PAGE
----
To give a physical analogy to this behavior, imagine that child windows with two sides attached are made of rubber, while the other ones are solid (with respect to one direction).
Even Distribution: The space may he distributed proportionally between the child windows. In this case the middle sides must be attached to a relative position in the container. You should attach only one of two coinciding sides to the relative position in the container and make the other one dependent on it. This ensures that the exact value of the relative position is set only once, and you can later define a spacing between the two.
The disadvantage of relative positions is that you must know the approximate relative sizes of the child windows to set appropriate relative positions.
Absolute Positions: Some sides may he set to absolute positions by attaching them to the container sides with a fixed offset. However, a good design avoids encoding fixed values in the program, because the child window sizes may be different in different program versions as a result of different texts and fonts.
With absolute positions (and with localized distribution when the buffering space is exhausted) it may be possible that parts of a child are clipped if the container is very small, because there is no way to reposition the child without breaking the constraints.
In the above figure B and C are constrained by D, which in turn is constrained by A.
Another possibility is to align A, B, and C directly, which would be necessary if D didn't exist. It shows a situation where the child windows are aligned on their left sides (the same can be applied to all sides). Because constraints work only in one dimension, a left side may be attached to another left side which is above or below it.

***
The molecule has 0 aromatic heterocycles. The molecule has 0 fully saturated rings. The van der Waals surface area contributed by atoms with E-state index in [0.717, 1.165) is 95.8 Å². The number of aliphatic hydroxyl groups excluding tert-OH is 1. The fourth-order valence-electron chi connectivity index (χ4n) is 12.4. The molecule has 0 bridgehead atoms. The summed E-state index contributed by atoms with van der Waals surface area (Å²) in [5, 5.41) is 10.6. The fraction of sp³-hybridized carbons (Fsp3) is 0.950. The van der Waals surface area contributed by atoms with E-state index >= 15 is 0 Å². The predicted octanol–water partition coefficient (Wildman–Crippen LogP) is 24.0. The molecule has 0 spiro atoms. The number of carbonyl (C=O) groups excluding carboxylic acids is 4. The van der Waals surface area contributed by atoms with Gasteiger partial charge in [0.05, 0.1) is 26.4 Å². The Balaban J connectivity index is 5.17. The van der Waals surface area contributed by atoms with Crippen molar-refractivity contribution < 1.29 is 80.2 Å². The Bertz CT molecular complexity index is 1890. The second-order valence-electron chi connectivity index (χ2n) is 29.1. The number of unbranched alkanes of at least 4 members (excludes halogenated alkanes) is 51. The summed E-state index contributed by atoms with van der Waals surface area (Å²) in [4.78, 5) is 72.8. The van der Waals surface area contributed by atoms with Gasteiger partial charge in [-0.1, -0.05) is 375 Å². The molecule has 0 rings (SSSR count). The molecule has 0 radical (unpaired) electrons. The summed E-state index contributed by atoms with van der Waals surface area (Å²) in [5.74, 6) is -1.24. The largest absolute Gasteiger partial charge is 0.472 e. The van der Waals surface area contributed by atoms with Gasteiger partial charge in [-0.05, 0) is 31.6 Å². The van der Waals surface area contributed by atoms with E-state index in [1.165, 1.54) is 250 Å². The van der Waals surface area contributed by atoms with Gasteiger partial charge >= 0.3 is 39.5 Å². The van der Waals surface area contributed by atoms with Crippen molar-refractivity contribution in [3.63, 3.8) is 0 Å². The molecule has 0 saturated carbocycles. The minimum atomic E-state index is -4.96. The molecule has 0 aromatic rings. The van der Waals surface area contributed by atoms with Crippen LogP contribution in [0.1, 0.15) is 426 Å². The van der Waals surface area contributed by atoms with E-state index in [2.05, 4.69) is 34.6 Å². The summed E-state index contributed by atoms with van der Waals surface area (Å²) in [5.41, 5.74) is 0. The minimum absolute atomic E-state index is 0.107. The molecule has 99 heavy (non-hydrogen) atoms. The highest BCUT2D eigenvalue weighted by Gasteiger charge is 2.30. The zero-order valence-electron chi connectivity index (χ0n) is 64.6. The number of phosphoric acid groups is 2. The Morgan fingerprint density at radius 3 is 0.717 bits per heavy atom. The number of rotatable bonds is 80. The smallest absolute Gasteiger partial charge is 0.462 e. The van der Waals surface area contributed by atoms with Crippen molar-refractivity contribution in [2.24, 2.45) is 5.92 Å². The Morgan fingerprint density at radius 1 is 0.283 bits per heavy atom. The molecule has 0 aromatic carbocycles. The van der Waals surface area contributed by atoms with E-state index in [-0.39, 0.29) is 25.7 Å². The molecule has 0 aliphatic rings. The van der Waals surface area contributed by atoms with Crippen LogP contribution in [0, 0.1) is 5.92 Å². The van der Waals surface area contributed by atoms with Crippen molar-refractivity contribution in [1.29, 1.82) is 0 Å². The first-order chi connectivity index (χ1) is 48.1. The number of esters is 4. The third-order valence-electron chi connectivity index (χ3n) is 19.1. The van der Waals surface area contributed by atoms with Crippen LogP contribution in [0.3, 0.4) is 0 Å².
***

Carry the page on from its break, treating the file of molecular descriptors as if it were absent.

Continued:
By specifying an offset, one child may be indented relative to the other. By aligning the left and right sides to the first child in a column you can achieve a row-column-like effect. The difference is, however, that the preferred width of a row-column is calculated as the maximum of all child windows, while in the container the first child acts as a leader and determines the width.
The base window can be specified by using the window pointer or the resource ID of the referenced child window. The reference must be unique and only direct children of the container can be referenced in this way.
A container is a
CWnd derived class that appears as a parent window of some child windows or controls. When an end-user resizes the container, you expect those child windows will be repositioned according to a set of constraints, under which all positions of the child windows will be uniquely determined. Each child window has to have a child ID to be identified by